Lawmakers advanced a bill from general file Feb. 3 that would change voter approval requirements for a first-class city to borrow money for parks and recreation public improvements.
“Presently under statute, the mayor and city council have the power to borrow money and pledge as security the property and credit of the city in order to buy and improve land for parks, recreational facilities and public grounds,” Groene said, as long as authority first is obtained from voters by placing the proposal on the general election ballot.
Groene said a problem arose approximately 20 years ago in North Platte when the city council obtained authority for a revenue bond to build a golf course, but renegotiated that debt to a general bond obligation without another public vote. The result, he said, was a $15 million obligation for the city’s taxpayers.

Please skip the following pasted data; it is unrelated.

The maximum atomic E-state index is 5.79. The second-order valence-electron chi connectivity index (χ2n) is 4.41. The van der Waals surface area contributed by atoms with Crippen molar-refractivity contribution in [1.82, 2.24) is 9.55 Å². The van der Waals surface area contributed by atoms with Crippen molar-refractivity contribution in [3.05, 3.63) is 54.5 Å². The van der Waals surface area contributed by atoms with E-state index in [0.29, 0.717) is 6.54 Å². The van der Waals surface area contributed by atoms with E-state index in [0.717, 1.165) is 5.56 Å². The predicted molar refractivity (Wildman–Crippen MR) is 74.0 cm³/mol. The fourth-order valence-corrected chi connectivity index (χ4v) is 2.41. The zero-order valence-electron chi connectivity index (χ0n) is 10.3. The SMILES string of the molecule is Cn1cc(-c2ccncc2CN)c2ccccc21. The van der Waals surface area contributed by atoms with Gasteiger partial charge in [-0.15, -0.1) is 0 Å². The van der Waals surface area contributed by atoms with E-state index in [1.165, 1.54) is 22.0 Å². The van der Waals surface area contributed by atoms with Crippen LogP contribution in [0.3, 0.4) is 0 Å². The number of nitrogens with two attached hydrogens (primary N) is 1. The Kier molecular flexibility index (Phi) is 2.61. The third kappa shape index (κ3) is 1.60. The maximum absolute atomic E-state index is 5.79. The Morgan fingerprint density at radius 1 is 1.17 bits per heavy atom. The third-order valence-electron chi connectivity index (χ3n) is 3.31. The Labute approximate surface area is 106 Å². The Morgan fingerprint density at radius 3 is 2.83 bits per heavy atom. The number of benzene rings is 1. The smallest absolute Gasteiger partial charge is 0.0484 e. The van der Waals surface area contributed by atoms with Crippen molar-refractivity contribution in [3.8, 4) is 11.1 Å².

“The revenue didn’t come in and three years later—with one meeting of the city council—revenue bonds were renegotiated to general obligation bonds,” Groene said.
As introduced, LB378 would have added the specific type of financing being sought to the initial bond ballot language and would have mandated that any proposed refinance from one type of bond to another be subject to a vote of the people.
An Urban Affairs Committee amendment, adopted 29-0, narrowed the bill to require only that a refinance proposal to change the type of security from revenue bonds to general obligation bonds be placed on the ballot.
Bellevue Sen. Sue Crawford, chairperson of the committee, said only that type of refinance potentially would increase the tax burden on residents. She said the amendment would protect cities from the expense associated with a ballot measure if it were unnecessary.
“This would only require a new vote when taxpayers would be placed at further risk as a result of the refinancing,” Crawford said.
LB378 advanced to select file on a 31-0 vote.